“When you look away from a homeless person, you diminish their humanity and your own.”

So maybe the City Council should go ahead and have that vote, but they should move it out of their safe cocoon of council chambers and into the street to an area where the homeless gather. They should be forced to look the homeless in the eye as they cast their ayes.

I have many friends who firmly believe that looking away from homeless persons is the best policy, and that giving them money is the worst thing we can do.

I respect them, but I disagree. Not only do I give money to every homeless person who asks for some (if I have it), but I also make a point of looking them in the eye and uttering a few words.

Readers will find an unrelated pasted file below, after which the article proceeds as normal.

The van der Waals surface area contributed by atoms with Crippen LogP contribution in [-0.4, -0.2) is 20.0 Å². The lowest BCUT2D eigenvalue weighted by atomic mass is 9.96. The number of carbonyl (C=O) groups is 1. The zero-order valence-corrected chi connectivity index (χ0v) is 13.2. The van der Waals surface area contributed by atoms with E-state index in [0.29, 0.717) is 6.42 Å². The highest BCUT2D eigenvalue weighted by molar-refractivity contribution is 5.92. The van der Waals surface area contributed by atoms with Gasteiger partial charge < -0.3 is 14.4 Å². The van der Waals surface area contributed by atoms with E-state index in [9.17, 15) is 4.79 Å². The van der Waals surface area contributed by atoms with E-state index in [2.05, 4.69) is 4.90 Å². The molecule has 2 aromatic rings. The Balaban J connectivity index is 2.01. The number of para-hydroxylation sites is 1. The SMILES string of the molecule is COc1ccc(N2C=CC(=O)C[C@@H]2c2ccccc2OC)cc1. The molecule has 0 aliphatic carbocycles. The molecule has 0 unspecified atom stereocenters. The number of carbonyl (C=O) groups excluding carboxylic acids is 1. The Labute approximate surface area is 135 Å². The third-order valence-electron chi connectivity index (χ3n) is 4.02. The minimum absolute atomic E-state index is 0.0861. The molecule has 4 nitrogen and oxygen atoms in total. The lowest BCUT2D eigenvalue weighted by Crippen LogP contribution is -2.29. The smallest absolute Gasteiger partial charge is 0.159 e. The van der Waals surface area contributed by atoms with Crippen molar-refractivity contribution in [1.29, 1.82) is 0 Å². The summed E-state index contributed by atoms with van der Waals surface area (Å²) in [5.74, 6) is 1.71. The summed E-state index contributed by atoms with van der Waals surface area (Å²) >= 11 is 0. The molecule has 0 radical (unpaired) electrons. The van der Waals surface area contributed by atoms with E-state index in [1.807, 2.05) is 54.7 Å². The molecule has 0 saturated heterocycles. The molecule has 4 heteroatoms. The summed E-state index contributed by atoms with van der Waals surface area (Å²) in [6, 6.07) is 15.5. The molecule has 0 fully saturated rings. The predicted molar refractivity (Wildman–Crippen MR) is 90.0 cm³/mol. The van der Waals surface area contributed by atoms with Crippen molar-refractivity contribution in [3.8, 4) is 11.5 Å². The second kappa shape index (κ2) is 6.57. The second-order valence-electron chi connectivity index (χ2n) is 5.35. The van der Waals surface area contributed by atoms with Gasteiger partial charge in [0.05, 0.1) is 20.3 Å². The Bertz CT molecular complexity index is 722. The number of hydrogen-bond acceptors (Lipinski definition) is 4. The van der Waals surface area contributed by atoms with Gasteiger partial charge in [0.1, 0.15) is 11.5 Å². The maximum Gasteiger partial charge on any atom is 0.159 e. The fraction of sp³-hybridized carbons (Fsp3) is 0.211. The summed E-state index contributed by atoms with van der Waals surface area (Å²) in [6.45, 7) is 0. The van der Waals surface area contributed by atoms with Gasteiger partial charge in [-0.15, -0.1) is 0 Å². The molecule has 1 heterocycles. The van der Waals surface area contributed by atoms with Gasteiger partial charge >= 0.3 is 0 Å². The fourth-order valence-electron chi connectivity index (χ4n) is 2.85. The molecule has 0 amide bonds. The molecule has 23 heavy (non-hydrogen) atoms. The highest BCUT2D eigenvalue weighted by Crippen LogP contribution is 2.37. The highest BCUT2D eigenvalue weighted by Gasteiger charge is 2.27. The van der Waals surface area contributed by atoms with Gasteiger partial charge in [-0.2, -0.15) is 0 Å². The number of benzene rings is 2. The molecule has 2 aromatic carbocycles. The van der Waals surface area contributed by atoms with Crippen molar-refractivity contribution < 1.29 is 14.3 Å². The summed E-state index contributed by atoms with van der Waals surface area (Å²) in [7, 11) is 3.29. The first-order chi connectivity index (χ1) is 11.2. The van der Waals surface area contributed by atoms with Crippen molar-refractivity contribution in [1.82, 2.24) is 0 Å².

“Take care of yourself.”

“Have a good day.”

“Good luck to you.”

Anything, anything to convince them – I hope – that I see them as fellow human beings, in need, not as monsters, not as the enemy, not as something to grumble about.

And to convince myself that I am still human.





About juanzqui7

Former Texas reporter, columnist and editorial writer.
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3 Responses to The homeless and our own humanity

  1. Cavanaugh O'Leary says: